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Question for Agroecology team: Small scale permaculture

 
Posts: 67
Location: Kalispell, Montana
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I am currently working on a small-scale, 1.5 acre permaculture project on a forested mountainside in NW Montana. We have a seasonal creek which flows through a small pond, lots of conifers, and high yearly snow pack. Our climate is very much like the climate in the Austrian alps, and the altitude is similar. I would like to know what Sepp would consider to be the 5 highest priority projects for a piece of land like this one to get it started in the right direction for long-term ecological success. What should I be focusing my resources on first, and why? And how might I best approach the management of the existing forest?

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pollinator
Posts: 304
Location: Montana
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Sounds like you've got a great site, you should be able to produce a bounty of food in harmony with nature. At Sepp's projects in Russia families are able to produce all of their needs on a single Hectare. This is just a little bit bigger than your lot.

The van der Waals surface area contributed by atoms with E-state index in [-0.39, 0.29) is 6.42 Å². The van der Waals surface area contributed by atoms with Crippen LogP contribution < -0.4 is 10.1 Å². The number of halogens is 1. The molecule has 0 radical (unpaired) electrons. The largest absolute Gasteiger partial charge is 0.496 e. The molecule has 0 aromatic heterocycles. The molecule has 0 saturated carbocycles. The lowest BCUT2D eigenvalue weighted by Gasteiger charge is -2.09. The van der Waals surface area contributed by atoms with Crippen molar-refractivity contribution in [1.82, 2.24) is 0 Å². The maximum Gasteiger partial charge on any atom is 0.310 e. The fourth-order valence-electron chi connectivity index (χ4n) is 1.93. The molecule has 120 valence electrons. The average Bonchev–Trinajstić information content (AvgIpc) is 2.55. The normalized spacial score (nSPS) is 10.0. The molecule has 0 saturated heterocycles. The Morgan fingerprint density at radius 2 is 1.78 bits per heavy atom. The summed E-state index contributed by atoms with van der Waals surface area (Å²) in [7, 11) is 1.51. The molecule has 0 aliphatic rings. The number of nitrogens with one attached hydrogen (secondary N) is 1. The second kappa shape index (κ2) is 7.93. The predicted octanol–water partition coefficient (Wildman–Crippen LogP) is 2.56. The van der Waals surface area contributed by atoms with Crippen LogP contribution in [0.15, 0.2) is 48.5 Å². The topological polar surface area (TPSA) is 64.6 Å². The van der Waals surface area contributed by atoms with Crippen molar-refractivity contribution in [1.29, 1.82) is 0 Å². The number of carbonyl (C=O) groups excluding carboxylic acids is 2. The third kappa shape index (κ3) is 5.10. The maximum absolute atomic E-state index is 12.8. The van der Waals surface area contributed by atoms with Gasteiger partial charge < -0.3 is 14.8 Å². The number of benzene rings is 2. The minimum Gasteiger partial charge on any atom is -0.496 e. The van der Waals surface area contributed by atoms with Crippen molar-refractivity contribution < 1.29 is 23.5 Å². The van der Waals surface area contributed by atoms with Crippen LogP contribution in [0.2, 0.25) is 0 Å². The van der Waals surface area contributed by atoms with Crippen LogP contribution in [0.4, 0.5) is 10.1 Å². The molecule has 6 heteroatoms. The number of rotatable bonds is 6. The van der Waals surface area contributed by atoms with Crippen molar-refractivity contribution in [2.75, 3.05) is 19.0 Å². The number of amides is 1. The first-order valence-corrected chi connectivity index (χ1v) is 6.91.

It is impossible to answer this question well without seeing the site but Sepp would say water, water, and more water. If you wanted to start low impact it sounds like you already have a pond and water storage to work with. If you are going to do earthworks water is again the place to start. Water, it is the most important resource on the planet. All life is 70% water, this is why you start with the water. From there lush vegetation develops that you can guide.

Observe the plants and animals on your property and put yourself in their position. How are they doing? Are all of their needs met? Are your needs met? These are the best places to start. The management for your forest will depend entirely upon your specific forest and the state that it is currently in.

Judith, Johnny, Zach and Team Holzer AgroEcology
 
Posts: 56
Location: Off grid in the central Rockies of Montana (at 6300') zone 3-4ish
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I am wanting to add a fire resistant break around the lower portion of our gardens as I know its not a matter of if but when a fire will burn up to our property. When I first started on the site I created a defensible space around the house site and now I feel as if I would like to fill it back in with fire resistant plants and shrubs. I have read that golden currants are fire resistant but have been unable to find many other zone 3/4 shrubs that are. Does this sound like a plan I should go with or shall I leave it open. Does anyone have a list of fire resistant shrubs for my zone (we receive about 12" a precip a year). I have seen the devastation fires cause as I worked wild fires for around ten years and do not want that to happen here. I also use goats and pigs to reduce the fuels on the most prone side of our property. I would love to have ponds but would be difficult to keep surface water on my small site as it is a dry, steep mountain. I do plan on doing a small natural pool type pond on the upper potion of land. Any info/comment would be appreciated.
 
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